Italian researchers have discovered new stem cells that could be potential sources of ‘spare’ neurons. A study carried out at the University of Verona has led to the discovery of Leptomeningeal Stem Cells (LeSC), a new population of stem cells located in the the meninges, which cover the entire central nervous system in mammals.
LeSCs are immature cells able to maintain themselves and differentiate into mature excitable neurons. This demonstrates that the brain has a greater regenerative capacity than what was believed until now. The results of the study, conducted on an animal model, were published recently in the Journal of Cellular and Molecular Medicine.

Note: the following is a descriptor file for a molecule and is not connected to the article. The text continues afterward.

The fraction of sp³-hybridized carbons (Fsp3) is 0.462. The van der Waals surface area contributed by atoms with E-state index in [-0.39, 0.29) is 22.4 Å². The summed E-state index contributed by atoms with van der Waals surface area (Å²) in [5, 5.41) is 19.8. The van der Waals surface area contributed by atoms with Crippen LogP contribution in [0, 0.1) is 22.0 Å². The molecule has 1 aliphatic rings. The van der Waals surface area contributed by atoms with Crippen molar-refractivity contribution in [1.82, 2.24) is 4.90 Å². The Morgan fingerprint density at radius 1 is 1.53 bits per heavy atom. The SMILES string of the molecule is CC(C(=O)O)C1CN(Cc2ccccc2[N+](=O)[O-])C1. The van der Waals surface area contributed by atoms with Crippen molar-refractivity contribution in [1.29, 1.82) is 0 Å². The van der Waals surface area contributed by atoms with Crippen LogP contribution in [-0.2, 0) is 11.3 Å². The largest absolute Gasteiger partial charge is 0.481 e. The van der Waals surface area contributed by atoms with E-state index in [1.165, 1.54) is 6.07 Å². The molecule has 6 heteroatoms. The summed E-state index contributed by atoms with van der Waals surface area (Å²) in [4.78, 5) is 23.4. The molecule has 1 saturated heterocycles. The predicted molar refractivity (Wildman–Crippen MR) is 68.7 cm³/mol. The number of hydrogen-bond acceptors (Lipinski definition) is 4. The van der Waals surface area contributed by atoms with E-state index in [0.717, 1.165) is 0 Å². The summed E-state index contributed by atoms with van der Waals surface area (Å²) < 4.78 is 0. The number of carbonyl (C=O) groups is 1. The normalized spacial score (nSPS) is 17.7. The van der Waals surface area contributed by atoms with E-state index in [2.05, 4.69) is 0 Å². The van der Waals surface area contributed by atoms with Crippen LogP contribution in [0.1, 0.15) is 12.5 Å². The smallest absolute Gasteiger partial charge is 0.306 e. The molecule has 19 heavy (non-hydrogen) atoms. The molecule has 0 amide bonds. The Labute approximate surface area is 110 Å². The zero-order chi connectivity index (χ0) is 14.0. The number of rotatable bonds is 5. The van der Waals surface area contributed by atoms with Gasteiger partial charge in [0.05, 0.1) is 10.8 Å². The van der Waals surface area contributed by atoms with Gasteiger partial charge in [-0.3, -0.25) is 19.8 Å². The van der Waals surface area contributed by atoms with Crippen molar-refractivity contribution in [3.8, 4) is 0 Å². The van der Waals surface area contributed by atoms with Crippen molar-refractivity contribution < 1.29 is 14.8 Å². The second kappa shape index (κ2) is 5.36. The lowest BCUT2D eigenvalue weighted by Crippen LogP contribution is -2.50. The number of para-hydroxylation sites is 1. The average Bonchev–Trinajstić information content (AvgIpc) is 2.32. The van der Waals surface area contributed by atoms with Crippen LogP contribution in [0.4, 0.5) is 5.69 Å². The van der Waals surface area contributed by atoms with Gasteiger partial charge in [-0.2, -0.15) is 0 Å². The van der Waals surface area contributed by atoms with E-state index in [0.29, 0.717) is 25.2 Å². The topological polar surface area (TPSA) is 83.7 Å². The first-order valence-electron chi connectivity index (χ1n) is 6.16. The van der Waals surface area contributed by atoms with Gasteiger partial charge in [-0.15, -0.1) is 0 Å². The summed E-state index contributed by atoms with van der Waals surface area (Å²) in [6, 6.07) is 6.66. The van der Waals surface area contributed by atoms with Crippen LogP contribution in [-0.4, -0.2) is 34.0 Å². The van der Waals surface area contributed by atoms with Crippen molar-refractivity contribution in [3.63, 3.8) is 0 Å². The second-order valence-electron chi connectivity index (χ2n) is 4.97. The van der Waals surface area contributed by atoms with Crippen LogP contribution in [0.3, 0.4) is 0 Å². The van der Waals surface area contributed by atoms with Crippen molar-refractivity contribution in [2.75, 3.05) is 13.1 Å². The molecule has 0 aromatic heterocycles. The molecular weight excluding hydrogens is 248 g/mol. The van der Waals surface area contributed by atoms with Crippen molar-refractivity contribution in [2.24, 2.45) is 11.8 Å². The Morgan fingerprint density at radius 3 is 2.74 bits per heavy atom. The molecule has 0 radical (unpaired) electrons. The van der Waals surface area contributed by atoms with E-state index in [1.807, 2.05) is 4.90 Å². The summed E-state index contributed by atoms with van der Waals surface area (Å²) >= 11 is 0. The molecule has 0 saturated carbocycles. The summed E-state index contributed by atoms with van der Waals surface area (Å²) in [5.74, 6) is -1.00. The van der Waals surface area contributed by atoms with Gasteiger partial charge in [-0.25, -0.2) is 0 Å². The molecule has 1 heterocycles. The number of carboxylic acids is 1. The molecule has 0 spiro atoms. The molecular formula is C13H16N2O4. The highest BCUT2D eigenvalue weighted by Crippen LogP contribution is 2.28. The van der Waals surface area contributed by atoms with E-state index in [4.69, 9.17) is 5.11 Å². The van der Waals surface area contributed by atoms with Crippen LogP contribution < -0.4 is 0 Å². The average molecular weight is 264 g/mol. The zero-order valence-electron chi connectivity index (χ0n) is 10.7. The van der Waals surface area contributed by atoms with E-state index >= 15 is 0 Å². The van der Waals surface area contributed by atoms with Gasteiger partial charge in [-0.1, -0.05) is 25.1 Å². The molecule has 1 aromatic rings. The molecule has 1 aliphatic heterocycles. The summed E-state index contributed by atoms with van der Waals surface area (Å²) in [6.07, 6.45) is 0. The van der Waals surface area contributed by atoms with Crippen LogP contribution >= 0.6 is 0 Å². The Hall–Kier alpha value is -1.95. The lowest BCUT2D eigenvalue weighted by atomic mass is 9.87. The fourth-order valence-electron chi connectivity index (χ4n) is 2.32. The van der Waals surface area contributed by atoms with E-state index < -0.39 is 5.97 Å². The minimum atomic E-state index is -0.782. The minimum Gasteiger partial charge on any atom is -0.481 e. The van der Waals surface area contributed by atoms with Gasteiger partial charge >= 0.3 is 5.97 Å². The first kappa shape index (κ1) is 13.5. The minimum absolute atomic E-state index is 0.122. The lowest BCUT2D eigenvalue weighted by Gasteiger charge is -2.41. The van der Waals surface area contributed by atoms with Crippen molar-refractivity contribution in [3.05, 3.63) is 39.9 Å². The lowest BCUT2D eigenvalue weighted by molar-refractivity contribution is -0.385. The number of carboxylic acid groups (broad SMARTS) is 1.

This is “a discovery that opens up a scenario of new possible therapies in the vast spectrum of degenerative neuropathologies,” explained researchers in a statement. “A hypothesis which, if its applicability is verified, could be used in the fight against traumas of the spinal cord, Parkinson’s disease, Alzheimer’s, and multiple sclerosis,” they specified.
“This work,” continued the scientists, “represents an important discovery for the Verona research team, and represents a point of departure its international collaborations, whose developments will be demonstrated more clearly in the near future.”